OK ex-lib, try comparing outcomes for white suburban kids caught with cocaine to black inner city kids caught with crack-cocaine. Then tell us again about whose wrists are getting slapped.

Posted by: tomeck on September 25, 2007 at 12:43 PM | PERMALINK

ex-liberal & his bullshit references to "alleged racism." It's not as if either party has bent over backwards to do a whole lot for anyone with brown skin, but the difference is that Republicans actively pursue strategies to disenfranchise black voters. You need look no further than the 2000 election to see this. Whether by striking them from voter lists completely (http://www.motherjones.com/news/feature/2000/11/floridavote.html), or using intimidation to prevent them from coming to the polls (http://www.villagevoice.com/news/0048,fridgeway,20205,1.html), the goal was to completely erase the Fifteenth Amendment.

"Alleged," my ass.

Posted by: junebug on September 25, 2007 at 12:43 PM | PERMALINK

Sorry, hacksaw, I don't buy your arguement. If Bush was pushing tax cuts and balancing that by eliminating the mortgage deduction that would be one thing. But when you push the tax cuts and cut programs that aid the poor, you may not be shouting nigger but we know what you're saying.

Posted by: tomeck on September 25, 2007 at 12:48 PM | PERMALINK

One might wish to engage Mr. Herbert, but what would be the point. Never mind that to give DC cong. representation requires a constitutional amendment. It's just too damn hard, and the toothless incestuous racists who are the GOP will simply thwart the will of the people in their eternal determination to subjugate the black man.And by the way, if its unfair, it's unconstitutional. This writing isn't boring, or "riled up", or intellectually lazy. It's intellectually empty--meaning, stupid.

Posted by: arthurize on September 25, 2007 at 12:50 PM | PERMALINK

like a demonstration chant, hey hey, republicans are racists, we are saints. how pathetic.

but do you not know, race decides everything? now change for me and pay me. race today is solely a political and monetary issue. neither dems or blacks care a whit about the decency of rational people who judge people solely by the content of their character. for blacks and dems today it is solely the politics of power. not once has any black or democrat advanced a single positive proposal that would promote decency between peoples of different colors. simply put no people use the irrational emotional judgments of race differences more than backs and their totalitarian democrat partners.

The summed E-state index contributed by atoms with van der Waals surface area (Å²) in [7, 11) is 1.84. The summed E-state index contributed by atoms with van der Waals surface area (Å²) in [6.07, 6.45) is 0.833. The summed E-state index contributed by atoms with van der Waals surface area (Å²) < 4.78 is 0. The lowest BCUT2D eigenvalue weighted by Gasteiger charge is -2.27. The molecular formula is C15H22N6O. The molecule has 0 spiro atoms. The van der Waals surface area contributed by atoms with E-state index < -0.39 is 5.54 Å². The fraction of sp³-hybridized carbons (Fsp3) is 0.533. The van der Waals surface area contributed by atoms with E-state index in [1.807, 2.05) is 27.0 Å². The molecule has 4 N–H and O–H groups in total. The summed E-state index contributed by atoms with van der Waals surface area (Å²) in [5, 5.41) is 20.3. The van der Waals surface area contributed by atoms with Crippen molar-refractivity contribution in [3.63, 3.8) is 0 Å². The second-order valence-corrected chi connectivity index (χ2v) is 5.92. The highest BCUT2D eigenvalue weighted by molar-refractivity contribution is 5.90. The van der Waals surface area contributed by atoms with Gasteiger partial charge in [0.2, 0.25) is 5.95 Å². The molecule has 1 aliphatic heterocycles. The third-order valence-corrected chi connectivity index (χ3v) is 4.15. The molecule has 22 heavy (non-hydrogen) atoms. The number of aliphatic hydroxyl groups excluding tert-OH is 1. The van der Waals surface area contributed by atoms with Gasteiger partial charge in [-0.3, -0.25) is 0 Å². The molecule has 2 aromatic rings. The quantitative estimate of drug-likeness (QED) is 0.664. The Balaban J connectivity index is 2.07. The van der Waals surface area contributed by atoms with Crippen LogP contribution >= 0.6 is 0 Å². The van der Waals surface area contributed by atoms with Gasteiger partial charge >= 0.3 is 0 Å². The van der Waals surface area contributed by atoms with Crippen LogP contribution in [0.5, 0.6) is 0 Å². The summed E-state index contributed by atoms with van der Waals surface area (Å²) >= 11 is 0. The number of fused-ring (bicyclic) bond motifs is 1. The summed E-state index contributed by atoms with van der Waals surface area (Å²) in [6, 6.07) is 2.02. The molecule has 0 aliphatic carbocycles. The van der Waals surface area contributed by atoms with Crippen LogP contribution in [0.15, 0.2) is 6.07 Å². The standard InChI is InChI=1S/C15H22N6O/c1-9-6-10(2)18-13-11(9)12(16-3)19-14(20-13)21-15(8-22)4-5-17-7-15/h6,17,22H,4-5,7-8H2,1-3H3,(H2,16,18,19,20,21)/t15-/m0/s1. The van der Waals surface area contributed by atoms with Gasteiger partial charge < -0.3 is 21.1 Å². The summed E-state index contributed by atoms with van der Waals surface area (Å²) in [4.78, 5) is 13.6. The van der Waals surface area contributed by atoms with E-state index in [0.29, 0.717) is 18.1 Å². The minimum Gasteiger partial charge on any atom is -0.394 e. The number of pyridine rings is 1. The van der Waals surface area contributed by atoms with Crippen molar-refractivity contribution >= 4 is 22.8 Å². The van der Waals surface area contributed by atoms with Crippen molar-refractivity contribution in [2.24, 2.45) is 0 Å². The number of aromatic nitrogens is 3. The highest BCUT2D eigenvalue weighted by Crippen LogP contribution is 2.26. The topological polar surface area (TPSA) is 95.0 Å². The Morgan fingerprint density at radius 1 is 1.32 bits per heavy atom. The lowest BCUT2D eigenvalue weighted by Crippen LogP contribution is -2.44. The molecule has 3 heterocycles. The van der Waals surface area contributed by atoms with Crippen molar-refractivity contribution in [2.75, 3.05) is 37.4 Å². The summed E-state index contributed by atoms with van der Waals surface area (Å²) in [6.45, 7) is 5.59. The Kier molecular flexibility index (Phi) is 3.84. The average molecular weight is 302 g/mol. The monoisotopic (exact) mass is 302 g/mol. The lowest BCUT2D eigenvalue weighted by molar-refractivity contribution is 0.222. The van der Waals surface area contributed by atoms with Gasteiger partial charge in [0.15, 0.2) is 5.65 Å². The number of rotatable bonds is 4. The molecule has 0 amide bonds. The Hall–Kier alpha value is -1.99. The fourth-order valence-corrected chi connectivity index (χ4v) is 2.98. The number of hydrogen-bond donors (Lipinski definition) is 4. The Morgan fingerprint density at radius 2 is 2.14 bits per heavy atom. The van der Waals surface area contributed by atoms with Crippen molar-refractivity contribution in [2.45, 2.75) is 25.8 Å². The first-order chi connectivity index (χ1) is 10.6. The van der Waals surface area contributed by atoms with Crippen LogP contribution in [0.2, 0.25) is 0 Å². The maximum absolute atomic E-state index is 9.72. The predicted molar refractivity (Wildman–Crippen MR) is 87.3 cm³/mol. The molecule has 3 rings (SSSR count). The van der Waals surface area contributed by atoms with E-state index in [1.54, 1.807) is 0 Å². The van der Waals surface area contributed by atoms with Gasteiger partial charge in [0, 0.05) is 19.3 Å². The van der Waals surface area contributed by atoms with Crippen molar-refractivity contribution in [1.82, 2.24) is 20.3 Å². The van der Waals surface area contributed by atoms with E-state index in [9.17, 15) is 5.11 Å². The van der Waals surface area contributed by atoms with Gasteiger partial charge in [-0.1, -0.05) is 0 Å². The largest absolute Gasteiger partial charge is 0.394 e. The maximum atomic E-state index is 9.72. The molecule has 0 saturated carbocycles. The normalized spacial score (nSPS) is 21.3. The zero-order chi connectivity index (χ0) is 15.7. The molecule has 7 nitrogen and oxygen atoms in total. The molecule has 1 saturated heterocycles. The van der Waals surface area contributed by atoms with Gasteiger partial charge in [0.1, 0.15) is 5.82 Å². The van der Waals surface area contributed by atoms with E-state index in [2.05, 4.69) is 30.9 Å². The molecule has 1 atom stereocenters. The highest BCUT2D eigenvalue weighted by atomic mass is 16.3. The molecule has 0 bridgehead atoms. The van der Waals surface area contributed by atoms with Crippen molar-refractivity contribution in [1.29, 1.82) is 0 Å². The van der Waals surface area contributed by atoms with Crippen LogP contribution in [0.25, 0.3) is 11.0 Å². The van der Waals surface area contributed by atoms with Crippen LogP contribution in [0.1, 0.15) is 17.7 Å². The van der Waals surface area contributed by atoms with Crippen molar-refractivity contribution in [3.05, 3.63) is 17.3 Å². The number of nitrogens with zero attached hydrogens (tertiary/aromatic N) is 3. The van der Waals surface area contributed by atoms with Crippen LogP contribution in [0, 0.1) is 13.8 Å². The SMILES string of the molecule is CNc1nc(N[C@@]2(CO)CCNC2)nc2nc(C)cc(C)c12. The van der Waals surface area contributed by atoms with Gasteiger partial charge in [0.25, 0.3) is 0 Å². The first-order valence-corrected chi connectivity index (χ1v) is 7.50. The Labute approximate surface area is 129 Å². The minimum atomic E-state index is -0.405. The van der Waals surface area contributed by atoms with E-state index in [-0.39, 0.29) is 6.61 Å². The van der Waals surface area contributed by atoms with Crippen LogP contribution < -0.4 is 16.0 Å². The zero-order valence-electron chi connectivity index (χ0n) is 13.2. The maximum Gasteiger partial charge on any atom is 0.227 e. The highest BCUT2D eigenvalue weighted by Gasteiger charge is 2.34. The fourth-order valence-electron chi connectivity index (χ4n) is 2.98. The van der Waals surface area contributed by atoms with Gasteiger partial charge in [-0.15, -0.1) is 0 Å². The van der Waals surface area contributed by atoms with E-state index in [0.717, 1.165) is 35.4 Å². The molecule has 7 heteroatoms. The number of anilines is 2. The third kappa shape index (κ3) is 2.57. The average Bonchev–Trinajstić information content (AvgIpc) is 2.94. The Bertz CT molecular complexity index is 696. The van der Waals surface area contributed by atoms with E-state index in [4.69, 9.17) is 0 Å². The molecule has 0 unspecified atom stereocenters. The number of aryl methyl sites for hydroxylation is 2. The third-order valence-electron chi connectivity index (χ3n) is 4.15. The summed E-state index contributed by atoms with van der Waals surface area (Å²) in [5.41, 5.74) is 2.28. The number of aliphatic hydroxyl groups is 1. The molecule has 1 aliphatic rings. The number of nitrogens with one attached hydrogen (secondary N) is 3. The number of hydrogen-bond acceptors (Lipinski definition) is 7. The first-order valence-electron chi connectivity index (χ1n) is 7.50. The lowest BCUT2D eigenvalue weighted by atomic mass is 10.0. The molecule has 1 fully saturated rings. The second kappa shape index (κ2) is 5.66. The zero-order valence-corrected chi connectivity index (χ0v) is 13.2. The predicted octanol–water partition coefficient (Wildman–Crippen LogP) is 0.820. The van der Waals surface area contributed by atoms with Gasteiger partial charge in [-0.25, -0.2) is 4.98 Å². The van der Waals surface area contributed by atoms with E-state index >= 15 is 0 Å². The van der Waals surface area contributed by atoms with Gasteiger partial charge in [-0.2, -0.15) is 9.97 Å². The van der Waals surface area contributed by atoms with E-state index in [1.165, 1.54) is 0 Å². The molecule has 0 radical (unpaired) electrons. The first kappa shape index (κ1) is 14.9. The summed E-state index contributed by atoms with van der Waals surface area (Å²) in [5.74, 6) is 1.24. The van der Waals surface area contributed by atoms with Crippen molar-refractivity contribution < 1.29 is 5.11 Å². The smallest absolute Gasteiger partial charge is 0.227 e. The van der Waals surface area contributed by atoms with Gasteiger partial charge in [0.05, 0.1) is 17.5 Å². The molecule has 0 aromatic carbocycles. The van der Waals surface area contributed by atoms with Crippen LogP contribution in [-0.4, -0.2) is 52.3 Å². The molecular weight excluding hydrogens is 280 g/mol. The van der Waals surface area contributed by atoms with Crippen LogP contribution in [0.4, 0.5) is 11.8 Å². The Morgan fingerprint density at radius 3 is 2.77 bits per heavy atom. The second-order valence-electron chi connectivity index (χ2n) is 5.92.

could you seriously suggest the Bob Herbert cares to improve human relations? please, gimme a break. that is like asking democrats to lower poverty rates ..... like they would limit their voter base?

oh, and Bob, the reason DC does not have voting senators or congressmen is because DC is not a state. DC, as it was intended, was never intended to be a state. lastly there is no reason to change the status of DC except to help one political side leverage over another. his phony pious nature is no better than the rest of the left's race pimps. users all. decency, nada. bastante of racist blacks and their white masters in the democrat party. they hold no moral highground.

Posted by: gcblues on September 25, 2007 at 12:53 PM | PERMALINK

junebug: It's not as if either party has bent over backwards to do a whole lot for anyone with brown skin,

I disagree. Both parties have done an enormous amount, and appropratiately so. The list of what has been done and is being done is enormous. It includes:

-- Eisenhower desegregating schools
-- LBJ Civil Rights Act
-- Voting Rights Act
-- End of legalized housing segregation
-- Preferences for universty and professional school admissions
-- Preferences for various jobs
-- Money and effort for inner city schools

Posted by: ex-liberal on September 25, 2007 at 12:54 PM | PERMALINK

Meck says: "But when you push the tax cuts and cut programs that aid the poor, you may not be shouting nigger but we know what you're saying...."

Um, how about 'we reward those who vote for us, and punish those who don't?'

Hack sez: "Bush 41 ran an ad criticizing Dukakis' furlough program in which Horton escaped while on furlough following a murder conviction, and raped a woman...the ad was about crime not race. This is why the critics had to talk about "coded" messages about what the ad "was really about." Yet another example of what Atwater was talking about."

Yeah, but it's not quite what you think. Atwater wasn't a fool, yanno.

Ya gotta ask if they'd have run Willie Horton's picture if he looked like Donnie Osmond. Ya think...?

Why run his picture at all?

Because -- since it was Horton, who looked like exactly what he was, a mean sumbitch -- the ad was more effective WITH the pic. That Horton is black is part of who he is, so face it: it's also part of what made him menacing to folks who saw it. It wasn't exactly code, Hack.

Ya wanna know what coded references look like? Here's one.

Reagan announced one of his campaigns in Philadelphia, Mississippi, which had previously been known for exactly ONE thing: the murder of civil rights workers. Pat Buchanan picked the spot (and Reagan agreed) because he knew that Democrats would complain about it... and THAT complaint would broadcast not only the message that Reagan wanted, but ALSO give Republicans the anti-elitist, pro New South card to play.

So the lesson is: don't play that.

Posted by: theAmericanist on September 25, 2007 at 1:03 PM | PERMALINK

Hacksaw: "... a far more reasonable view is that the (Willie Horton) ad was about crime not race."

No. If that were the case, then there wouldn't have been any need for the Bush campaign (or the RNC, or whoever) to include a picture of Willie Horton in the ad. The narration in the advertisement makes clear the facts of the crime. This wasn't enough for Republicans, though. They needed to underscore the fact that it was a black man who perpetrated the crime. The abstract message isn't so abstract, after all -- "Vote for Bush, and he'll keep you safe by locking up all the big, bad, black men."